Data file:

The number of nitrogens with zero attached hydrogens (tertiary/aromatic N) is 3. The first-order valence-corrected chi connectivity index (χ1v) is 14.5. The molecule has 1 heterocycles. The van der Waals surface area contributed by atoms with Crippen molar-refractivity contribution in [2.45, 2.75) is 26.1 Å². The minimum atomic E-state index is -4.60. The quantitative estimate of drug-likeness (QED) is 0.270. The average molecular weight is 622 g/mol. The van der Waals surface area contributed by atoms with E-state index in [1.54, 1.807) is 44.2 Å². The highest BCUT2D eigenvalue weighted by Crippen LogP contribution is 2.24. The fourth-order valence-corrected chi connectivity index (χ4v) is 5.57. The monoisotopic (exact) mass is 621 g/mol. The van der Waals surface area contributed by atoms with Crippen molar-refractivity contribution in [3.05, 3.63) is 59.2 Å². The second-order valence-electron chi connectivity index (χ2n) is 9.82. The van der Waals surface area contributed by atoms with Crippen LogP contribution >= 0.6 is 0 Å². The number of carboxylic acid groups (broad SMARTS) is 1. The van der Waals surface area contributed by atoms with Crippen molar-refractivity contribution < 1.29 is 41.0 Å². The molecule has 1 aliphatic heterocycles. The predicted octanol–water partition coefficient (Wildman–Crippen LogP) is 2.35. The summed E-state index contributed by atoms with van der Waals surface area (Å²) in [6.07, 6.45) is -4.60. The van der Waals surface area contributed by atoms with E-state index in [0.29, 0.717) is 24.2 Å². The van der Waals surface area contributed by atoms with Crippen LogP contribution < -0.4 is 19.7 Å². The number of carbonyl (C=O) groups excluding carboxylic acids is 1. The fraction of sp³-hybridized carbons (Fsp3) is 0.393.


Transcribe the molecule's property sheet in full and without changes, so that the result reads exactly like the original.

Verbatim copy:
The number of nitrogens with zero attached hydrogens (tertiary/aromatic N) is 3. The first-order valence-corrected chi connectivity index (χ1v) is 14.5. The molecule has 1 heterocycles. The van der Waals surface area contributed by atoms with Crippen molar-refractivity contribution in [2.45, 2.75) is 26.1 Å². The minimum atomic E-state index is -4.60. The quantitative estimate of drug-likeness (QED) is 0.270. The average molecular weight is 622 g/mol. The van der Waals surface area contributed by atoms with E-state index in [1.54, 1.807) is 44.2 Å². The highest BCUT2D eigenvalue weighted by Crippen LogP contribution is 2.24. The fourth-order valence-corrected chi connectivity index (χ4v) is 5.57. The monoisotopic (exact) mass is 621 g/mol. The van der Waals surface area contributed by atoms with Crippen molar-refractivity contribution in [3.05, 3.63) is 59.2 Å². The second-order valence-electron chi connectivity index (χ2n) is 9.82. The van der Waals surface area contributed by atoms with Crippen LogP contribution >= 0.6 is 0 Å². The number of carboxylic acid groups (broad SMARTS) is 1. The van der Waals surface area contributed by atoms with Crippen molar-refractivity contribution < 1.29 is 41.0 Å². The molecule has 1 aliphatic heterocycles. The predicted octanol–water partition coefficient (Wildman–Crippen LogP) is 2.35. The summed E-state index contributed by atoms with van der Waals surface area (Å²) in [6.07, 6.45) is -4.60. The van der Waals surface area contributed by atoms with E-state index in [0.29, 0.717) is 24.2 Å². The van der Waals surface area contributed by atoms with Crippen LogP contribution < -0.4 is 19.7 Å². The number of carbonyl (C=O) groups excluding carboxylic acids is 1. The fraction of sp³-hybridized carbons (Fsp3) is 0.393.